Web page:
Merry Edwards, one of the leading pinot nor and sauvignon blanc winemakers in the world, doesn’t sell her wine to retailers. You can buy it in a restaurant (mostly of the fine dining variety), or you can buy it directly from her, though there is a wait to get on her mailing list. Otherwise, you’re out of luck.
Edwards has been doing this since her first vintage in 1997, and sees it as something completely logical for small wineries like hers, which make less than 10,000 cases a year. When Edwards was in Dallas, we talked about her distribution model (as the guys in suits call it), which is unusual. Most small wineries still want a distributor, who sells their wine to retailers.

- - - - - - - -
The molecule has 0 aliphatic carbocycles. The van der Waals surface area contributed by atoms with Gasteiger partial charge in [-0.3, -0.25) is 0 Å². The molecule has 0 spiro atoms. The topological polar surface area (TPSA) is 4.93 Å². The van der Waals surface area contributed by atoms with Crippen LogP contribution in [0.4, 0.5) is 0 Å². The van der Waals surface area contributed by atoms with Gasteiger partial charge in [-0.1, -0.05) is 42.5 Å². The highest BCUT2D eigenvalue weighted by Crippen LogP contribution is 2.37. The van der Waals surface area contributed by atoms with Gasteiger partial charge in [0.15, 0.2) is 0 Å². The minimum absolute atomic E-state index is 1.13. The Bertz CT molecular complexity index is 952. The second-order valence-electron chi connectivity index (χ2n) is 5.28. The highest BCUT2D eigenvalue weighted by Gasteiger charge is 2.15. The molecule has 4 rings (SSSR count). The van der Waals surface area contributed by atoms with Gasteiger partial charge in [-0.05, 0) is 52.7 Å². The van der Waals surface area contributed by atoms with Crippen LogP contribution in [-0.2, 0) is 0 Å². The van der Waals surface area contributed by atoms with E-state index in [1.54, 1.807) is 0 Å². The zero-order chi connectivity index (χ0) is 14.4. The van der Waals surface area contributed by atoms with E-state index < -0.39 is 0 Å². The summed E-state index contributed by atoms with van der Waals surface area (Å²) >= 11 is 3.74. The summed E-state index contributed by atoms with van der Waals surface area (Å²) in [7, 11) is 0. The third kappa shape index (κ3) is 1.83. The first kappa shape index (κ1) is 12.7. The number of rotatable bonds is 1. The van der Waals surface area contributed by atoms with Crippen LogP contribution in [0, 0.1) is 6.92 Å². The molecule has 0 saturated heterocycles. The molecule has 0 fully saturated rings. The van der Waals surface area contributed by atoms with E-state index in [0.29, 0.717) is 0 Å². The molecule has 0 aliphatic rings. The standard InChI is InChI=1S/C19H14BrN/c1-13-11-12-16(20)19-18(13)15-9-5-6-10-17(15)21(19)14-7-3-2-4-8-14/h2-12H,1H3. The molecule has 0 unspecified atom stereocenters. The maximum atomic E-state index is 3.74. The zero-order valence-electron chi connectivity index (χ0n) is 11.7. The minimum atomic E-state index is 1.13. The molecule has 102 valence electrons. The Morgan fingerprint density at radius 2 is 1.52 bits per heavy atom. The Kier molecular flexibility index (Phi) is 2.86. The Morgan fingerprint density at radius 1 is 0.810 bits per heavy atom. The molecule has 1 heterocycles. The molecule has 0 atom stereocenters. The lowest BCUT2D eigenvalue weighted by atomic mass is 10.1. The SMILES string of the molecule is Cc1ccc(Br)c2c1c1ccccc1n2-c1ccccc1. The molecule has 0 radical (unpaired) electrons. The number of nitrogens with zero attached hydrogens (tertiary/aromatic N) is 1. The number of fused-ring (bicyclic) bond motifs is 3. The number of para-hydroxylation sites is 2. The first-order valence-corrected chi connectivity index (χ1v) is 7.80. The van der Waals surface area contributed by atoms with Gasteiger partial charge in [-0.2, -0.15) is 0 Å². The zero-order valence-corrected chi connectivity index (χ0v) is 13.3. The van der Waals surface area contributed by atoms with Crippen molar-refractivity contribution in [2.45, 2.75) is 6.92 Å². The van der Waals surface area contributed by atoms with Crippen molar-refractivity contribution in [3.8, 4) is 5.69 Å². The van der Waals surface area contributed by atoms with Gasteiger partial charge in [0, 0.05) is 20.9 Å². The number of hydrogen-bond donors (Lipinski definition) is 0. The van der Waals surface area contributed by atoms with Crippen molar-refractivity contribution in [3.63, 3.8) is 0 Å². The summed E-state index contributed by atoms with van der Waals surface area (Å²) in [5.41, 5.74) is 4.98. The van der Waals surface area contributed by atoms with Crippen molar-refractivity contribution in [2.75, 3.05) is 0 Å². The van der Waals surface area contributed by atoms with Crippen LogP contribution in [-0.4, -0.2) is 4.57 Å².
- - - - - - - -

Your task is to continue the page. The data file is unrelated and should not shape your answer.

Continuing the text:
This is called the three-tier system, and it is as controversial as it widespread. In most states, it's illegal for consumers to buy wine directly from the winery. You have to buy it from the retailer, who buys it from the distributor, who gets it from the winery. The three-tier system, which has been challenged in court, is left over from the repeal of Prohibition, when each state was given the authority to regulate alcohol sales as it saw fit.
Edwards mostly has to abide by the three-tier system, but she gets around it by having a distributor in each state. Yes, it's complicated, she says, but it's not as complicated as dealing with thousands of retailers.
In fact, it works so well for Edwards that she expects more wineries to do this as direct shipping laws become more liberal. “Retailers have retailers’ interests in mind,” she says. “There’s nothing wrong with that. But they aren’t necessarily my interests.”